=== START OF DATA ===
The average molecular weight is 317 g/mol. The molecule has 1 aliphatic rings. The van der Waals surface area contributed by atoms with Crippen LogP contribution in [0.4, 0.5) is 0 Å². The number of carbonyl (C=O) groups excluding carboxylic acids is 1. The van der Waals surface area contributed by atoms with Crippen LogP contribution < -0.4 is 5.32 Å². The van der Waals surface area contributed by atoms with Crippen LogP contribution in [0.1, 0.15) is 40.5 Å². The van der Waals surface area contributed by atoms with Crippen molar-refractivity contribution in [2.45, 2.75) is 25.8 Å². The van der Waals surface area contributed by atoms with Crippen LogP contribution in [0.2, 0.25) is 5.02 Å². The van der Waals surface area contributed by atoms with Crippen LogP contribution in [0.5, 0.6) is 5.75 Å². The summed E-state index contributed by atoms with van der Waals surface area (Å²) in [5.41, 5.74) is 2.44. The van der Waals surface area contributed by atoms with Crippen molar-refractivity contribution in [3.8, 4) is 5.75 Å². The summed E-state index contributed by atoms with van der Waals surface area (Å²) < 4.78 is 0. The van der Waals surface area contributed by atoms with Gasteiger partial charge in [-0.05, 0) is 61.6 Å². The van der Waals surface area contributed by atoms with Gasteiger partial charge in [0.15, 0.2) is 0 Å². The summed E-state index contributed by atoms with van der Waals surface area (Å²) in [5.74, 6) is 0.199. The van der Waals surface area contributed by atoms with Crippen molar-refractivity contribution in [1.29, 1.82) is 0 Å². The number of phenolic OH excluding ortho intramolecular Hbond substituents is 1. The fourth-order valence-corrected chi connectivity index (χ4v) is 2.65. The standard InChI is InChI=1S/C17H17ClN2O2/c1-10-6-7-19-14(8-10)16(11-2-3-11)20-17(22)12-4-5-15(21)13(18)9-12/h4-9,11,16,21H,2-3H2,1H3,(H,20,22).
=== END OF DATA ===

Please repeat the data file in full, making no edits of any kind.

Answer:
The average molecular weight is 317 g/mol. The molecule has 1 aliphatic rings. The van der Waals surface area contributed by atoms with Crippen LogP contribution in [0.4, 0.5) is 0 Å². The number of carbonyl (C=O) groups excluding carboxylic acids is 1. The van der Waals surface area contributed by atoms with Crippen LogP contribution < -0.4 is 5.32 Å². The van der Waals surface area contributed by atoms with Crippen LogP contribution in [0.1, 0.15) is 40.5 Å². The van der Waals surface area contributed by atoms with Crippen molar-refractivity contribution in [2.45, 2.75) is 25.8 Å². The van der Waals surface area contributed by atoms with Crippen LogP contribution in [0.2, 0.25) is 5.02 Å². The van der Waals surface area contributed by atoms with Crippen LogP contribution in [0.5, 0.6) is 5.75 Å². The summed E-state index contributed by atoms with van der Waals surface area (Å²) in [5.41, 5.74) is 2.44. The van der Waals surface area contributed by atoms with Crippen molar-refractivity contribution in [3.8, 4) is 5.75 Å². The summed E-state index contributed by atoms with van der Waals surface area (Å²) < 4.78 is 0. The van der Waals surface area contributed by atoms with Gasteiger partial charge in [-0.05, 0) is 61.6 Å². The van der Waals surface area contributed by atoms with Gasteiger partial charge in [0.15, 0.2) is 0 Å². The summed E-state index contributed by atoms with van der Waals surface area (Å²) in [5.74, 6) is 0.199. The van der Waals surface area contributed by atoms with Crippen molar-refractivity contribution in [1.29, 1.82) is 0 Å². The number of phenolic OH excluding ortho intramolecular Hbond substituents is 1. The fourth-order valence-corrected chi connectivity index (χ4v) is 2.65. The standard InChI is InChI=1S/C17H17ClN2O2/c1-10-6-7-19-14(8-10)16(11-2-3-11)20-17(22)12-4-5-15(21)13(18)9-12/h4-9,11,16,21H,2-3H2,1H3,(H,20,22).